The most prominent drugs that interact with warfarin include the following:

Anticoagulants, these drugs increase the risk of bleeding if taken with warfarin, and the most prominent of these drugs are: Comes:

  • Factor X inhibitors; Such as: apixaban, edoxaban, and rivaroxaban.
  • Direct thrombin inhibitors; as dabigatran.

Antiplatelet drugs. The risk of bleeding is increased when warfarin is taken with antiplatelet drugs. Such as: clopidogrel, piprasugrel, and ticagrelor.

Non-steroidal anti-inflammatory drugs, the risk of bleeding also increases when warfarin is combined with this group of drugs:

  • Aspirin.
  • Diclofenac and ibuprofen.
  • Indomethacin and naproxen.

Antidepressants. Antidepressants increase the risk of bleeding when taken with warfarin, including the following:

  • Selective serotonin reuptake inhibitors; Such as: citalopram, escitalopram, fluoxetine, fluvoxamine, paresten, and others.
  • Serotonin and norepinephrine reuptake inhibitors; duloxetine and venlafaxine.

Antibiotics and antifungals, some of which change the way warfarin works in the body; Therefore, the doctor needs to monitor the patient carefully when stopping or starting any antibiotic or fungicide.

The most prominent of these drugs are the following:

  • Antibiotics; Such as: macrolides such as azithromycin, clarithromycin, erythromycin, and trimethoprim sulfamethoxazole.
  • antifungals; Such as: fungal azole drugs, such as fluconazole, itraconazole, ketoconazole, and posaconazole. Some herbal products.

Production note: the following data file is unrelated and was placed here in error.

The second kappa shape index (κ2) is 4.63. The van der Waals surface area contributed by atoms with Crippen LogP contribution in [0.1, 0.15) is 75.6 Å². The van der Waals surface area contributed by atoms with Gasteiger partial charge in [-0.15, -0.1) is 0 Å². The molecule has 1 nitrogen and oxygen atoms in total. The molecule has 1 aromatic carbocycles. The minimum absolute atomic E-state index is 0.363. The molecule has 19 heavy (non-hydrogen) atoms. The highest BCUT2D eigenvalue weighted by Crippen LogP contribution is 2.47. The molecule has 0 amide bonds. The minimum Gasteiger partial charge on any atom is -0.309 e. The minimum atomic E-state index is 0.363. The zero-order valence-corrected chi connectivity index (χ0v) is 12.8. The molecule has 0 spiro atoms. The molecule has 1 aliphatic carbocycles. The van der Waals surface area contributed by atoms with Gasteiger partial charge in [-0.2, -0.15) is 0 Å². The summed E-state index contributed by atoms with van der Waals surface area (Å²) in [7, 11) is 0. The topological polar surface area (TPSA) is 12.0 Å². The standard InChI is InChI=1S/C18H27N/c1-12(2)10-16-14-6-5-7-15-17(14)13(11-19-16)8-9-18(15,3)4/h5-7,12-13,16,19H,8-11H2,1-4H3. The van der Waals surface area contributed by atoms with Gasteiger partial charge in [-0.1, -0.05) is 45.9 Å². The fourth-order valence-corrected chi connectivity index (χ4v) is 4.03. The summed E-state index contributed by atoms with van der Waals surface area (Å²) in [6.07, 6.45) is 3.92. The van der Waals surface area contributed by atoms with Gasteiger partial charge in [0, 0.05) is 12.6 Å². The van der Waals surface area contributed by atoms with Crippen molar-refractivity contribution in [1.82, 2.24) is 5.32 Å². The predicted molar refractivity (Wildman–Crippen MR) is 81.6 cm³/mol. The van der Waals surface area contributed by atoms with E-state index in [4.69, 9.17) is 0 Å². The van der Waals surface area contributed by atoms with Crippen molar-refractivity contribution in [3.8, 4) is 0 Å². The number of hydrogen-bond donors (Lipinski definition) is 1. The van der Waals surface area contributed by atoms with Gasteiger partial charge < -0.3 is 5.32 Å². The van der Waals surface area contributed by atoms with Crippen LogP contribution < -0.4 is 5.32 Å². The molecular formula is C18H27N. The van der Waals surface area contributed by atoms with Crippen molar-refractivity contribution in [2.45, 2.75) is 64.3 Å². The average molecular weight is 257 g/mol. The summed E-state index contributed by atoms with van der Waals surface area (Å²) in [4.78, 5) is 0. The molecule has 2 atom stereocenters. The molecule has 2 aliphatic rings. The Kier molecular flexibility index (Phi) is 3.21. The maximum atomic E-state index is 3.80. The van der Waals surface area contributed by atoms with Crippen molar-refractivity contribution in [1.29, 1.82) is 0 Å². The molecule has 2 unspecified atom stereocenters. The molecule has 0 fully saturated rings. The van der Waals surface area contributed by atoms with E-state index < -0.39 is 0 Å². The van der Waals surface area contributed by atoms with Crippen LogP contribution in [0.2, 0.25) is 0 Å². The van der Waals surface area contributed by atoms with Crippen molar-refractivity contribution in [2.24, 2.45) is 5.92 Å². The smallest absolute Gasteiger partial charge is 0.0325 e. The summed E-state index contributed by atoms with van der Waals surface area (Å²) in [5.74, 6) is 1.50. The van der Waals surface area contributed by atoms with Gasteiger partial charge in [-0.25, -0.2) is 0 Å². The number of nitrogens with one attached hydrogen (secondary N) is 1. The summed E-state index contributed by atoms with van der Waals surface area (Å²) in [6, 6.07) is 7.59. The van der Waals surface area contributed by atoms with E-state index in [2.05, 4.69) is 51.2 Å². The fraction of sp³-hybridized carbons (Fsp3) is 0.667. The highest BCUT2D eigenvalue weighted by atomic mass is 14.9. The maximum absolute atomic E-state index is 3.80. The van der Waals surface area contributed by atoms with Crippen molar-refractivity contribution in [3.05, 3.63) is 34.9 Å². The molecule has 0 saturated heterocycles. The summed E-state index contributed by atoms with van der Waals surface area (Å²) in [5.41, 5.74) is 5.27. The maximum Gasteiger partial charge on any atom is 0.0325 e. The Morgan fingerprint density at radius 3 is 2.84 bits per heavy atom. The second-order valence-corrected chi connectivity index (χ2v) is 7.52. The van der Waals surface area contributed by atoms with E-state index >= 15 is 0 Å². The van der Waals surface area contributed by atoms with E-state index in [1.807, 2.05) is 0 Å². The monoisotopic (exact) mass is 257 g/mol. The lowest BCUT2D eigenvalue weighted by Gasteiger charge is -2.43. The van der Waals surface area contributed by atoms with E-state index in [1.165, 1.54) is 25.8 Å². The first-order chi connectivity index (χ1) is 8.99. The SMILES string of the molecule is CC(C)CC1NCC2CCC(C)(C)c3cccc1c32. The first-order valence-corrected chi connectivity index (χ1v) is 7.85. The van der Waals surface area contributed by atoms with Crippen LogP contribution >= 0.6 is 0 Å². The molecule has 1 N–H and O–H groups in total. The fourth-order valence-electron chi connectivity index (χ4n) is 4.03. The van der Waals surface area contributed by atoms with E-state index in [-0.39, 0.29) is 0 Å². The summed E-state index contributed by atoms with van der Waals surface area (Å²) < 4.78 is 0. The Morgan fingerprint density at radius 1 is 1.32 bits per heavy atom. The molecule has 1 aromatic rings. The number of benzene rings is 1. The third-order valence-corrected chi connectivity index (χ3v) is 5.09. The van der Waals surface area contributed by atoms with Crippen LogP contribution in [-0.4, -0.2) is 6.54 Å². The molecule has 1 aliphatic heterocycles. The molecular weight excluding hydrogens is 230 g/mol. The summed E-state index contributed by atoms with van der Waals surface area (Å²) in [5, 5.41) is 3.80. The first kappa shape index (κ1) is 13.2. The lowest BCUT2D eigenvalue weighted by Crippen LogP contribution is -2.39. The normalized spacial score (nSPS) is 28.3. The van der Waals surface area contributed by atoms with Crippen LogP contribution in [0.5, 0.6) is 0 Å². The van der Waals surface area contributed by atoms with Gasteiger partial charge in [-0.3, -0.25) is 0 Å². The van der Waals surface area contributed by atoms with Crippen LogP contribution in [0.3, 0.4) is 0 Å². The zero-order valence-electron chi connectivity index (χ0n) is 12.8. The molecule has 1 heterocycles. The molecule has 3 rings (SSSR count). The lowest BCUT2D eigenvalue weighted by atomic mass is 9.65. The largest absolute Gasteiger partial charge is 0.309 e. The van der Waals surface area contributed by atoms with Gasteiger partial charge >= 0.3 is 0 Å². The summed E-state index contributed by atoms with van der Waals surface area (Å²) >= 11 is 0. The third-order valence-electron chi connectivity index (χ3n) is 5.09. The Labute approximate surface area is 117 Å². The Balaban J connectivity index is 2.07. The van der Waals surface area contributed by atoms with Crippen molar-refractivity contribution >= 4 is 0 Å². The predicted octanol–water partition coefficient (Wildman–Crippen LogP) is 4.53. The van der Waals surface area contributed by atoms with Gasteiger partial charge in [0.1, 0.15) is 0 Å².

Some herbal products increase the effect of warfarin on the blood fluidity. Such as garlic, Ginkgo Biloba, and some other herbal products reduce the effects of warfarin and increase the risk of blood clots. Such as: Coenzyme Q10, St. John's wort, and ginseng.

Drugs that affect the cytochrome P450 enzyme, this enzyme helps the body process drugs, and drugs that activate this enzyme affect how the body deals with warfarin according to the following:

  • Some drugs increase the amount of warfarin in the body, which exposes the person to the risk of bleeding, these include amiodarone, efavirenz, isoniazid, and metronidazole.
  • Some drugs accelerate the action of this enzyme, which reduces the amount of warfarin in the body, and exposes the person to the risk of blood clots, and these drugs include carbamazepine, nevirapine, phenobarbital, and rifampin.

The Risk Of Taking An Overdose Of Warfarin

If a person accidentally takes an extra dose of warfarin, the specialist must contact the doctor immediately, as the person needs to change his next dose of the drug, or take a blood test, but if the person takes more than one dose of the drug, He will be at risk of severe bleeding and will need to go to the emergency immediately, and it is recommended that the medicine package, or the leaflet inside it, be taken to the emergency with the person, in addition to any medicine left with him.

What Happens If The Patient Forgets To Take Warfarin?

If a person forgets to take a dose of warfarin, he must take it as soon as he remembers, and if he does not remember it until the next day, he should contact the doctor to get the appropriate instructions.

Everything mentioned about the medicine was based on its medical leaflet, but this does not replace the need to consult a doctor.